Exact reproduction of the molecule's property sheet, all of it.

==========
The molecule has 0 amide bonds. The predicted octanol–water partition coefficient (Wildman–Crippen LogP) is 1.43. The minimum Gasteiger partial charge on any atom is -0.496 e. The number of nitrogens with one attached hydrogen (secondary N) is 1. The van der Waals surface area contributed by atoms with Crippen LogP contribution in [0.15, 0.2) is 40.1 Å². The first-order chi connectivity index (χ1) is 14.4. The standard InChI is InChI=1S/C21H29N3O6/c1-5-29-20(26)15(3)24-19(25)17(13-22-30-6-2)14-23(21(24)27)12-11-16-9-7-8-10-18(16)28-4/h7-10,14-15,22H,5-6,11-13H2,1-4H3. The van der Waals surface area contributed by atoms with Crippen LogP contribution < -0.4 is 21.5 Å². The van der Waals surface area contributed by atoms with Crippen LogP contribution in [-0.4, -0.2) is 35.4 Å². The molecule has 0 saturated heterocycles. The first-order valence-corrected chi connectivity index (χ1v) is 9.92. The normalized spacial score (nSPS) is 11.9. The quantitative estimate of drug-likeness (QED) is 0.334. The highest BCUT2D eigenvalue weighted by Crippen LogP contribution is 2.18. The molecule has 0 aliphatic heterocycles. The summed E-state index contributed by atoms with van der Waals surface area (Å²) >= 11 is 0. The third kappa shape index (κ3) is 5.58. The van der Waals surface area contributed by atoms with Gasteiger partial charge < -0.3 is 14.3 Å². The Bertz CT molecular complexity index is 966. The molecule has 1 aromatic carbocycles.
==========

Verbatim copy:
The molecule has 0 amide bonds. The predicted octanol–water partition coefficient (Wildman–Crippen LogP) is 1.43. The minimum Gasteiger partial charge on any atom is -0.496 e. The number of nitrogens with one attached hydrogen (secondary N) is 1. The van der Waals surface area contributed by atoms with Crippen LogP contribution in [0.15, 0.2) is 40.1 Å². The first-order chi connectivity index (χ1) is 14.4. The standard InChI is InChI=1S/C21H29N3O6/c1-5-29-20(26)15(3)24-19(25)17(13-22-30-6-2)14-23(21(24)27)12-11-16-9-7-8-10-18(16)28-4/h7-10,14-15,22H,5-6,11-13H2,1-4H3. The van der Waals surface area contributed by atoms with Crippen LogP contribution < -0.4 is 21.5 Å². The van der Waals surface area contributed by atoms with Crippen LogP contribution in [-0.4, -0.2) is 35.4 Å². The molecule has 0 saturated heterocycles. The first-order valence-corrected chi connectivity index (χ1v) is 9.92. The normalized spacial score (nSPS) is 11.9. The quantitative estimate of drug-likeness (QED) is 0.334. The highest BCUT2D eigenvalue weighted by Crippen LogP contribution is 2.18. The molecule has 0 aliphatic heterocycles. The summed E-state index contributed by atoms with van der Waals surface area (Å²) >= 11 is 0. The third kappa shape index (κ3) is 5.58. The van der Waals surface area contributed by atoms with Gasteiger partial charge < -0.3 is 14.3 Å². The Bertz CT molecular complexity index is 966. The molecule has 1 aromatic carbocycles.